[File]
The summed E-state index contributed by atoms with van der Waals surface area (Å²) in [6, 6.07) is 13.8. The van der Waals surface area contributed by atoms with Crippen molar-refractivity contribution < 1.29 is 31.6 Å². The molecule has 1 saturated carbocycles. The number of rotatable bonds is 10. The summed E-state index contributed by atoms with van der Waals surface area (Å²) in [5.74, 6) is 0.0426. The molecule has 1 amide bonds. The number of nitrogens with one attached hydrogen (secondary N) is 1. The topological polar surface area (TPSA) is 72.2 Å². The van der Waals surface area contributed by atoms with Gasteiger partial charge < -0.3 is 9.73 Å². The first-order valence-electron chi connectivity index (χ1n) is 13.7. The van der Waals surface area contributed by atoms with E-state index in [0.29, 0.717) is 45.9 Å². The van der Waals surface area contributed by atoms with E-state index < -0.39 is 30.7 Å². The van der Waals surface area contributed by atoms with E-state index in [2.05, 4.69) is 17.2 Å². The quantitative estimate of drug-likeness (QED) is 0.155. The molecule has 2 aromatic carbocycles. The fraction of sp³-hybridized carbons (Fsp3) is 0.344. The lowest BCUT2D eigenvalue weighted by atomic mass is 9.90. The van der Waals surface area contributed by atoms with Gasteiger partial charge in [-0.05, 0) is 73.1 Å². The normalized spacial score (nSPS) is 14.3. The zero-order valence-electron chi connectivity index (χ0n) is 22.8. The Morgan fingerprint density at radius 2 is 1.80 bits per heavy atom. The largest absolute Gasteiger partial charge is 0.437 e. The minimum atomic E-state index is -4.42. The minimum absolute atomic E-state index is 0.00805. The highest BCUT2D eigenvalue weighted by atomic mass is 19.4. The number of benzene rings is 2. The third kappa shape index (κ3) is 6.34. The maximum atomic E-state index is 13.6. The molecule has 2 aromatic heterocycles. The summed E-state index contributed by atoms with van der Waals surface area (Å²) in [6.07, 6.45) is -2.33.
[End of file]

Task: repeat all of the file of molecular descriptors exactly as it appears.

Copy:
The summed E-state index contributed by atoms with van der Waals surface area (Å²) in [6, 6.07) is 13.8. The van der Waals surface area contributed by atoms with Crippen molar-refractivity contribution < 1.29 is 31.6 Å². The molecule has 1 saturated carbocycles. The number of rotatable bonds is 10. The summed E-state index contributed by atoms with van der Waals surface area (Å²) in [5.74, 6) is 0.0426. The molecule has 1 amide bonds. The number of nitrogens with one attached hydrogen (secondary N) is 1. The topological polar surface area (TPSA) is 72.2 Å². The van der Waals surface area contributed by atoms with Gasteiger partial charge < -0.3 is 9.73 Å². The first-order valence-electron chi connectivity index (χ1n) is 13.7. The van der Waals surface area contributed by atoms with E-state index in [0.29, 0.717) is 45.9 Å². The van der Waals surface area contributed by atoms with E-state index < -0.39 is 30.7 Å². The van der Waals surface area contributed by atoms with E-state index in [2.05, 4.69) is 17.2 Å². The quantitative estimate of drug-likeness (QED) is 0.155. The molecule has 2 aromatic carbocycles. The fraction of sp³-hybridized carbons (Fsp3) is 0.344. The lowest BCUT2D eigenvalue weighted by atomic mass is 9.90. The van der Waals surface area contributed by atoms with Gasteiger partial charge in [-0.05, 0) is 73.1 Å². The normalized spacial score (nSPS) is 14.3. The zero-order valence-electron chi connectivity index (χ0n) is 22.8. The Morgan fingerprint density at radius 2 is 1.80 bits per heavy atom. The largest absolute Gasteiger partial charge is 0.437 e. The minimum atomic E-state index is -4.42. The minimum absolute atomic E-state index is 0.00805. The highest BCUT2D eigenvalue weighted by atomic mass is 19.4. The number of benzene rings is 2. The third kappa shape index (κ3) is 6.34. The maximum atomic E-state index is 13.6. The molecule has 2 aromatic heterocycles. The summed E-state index contributed by atoms with van der Waals surface area (Å²) in [6.07, 6.45) is -2.33.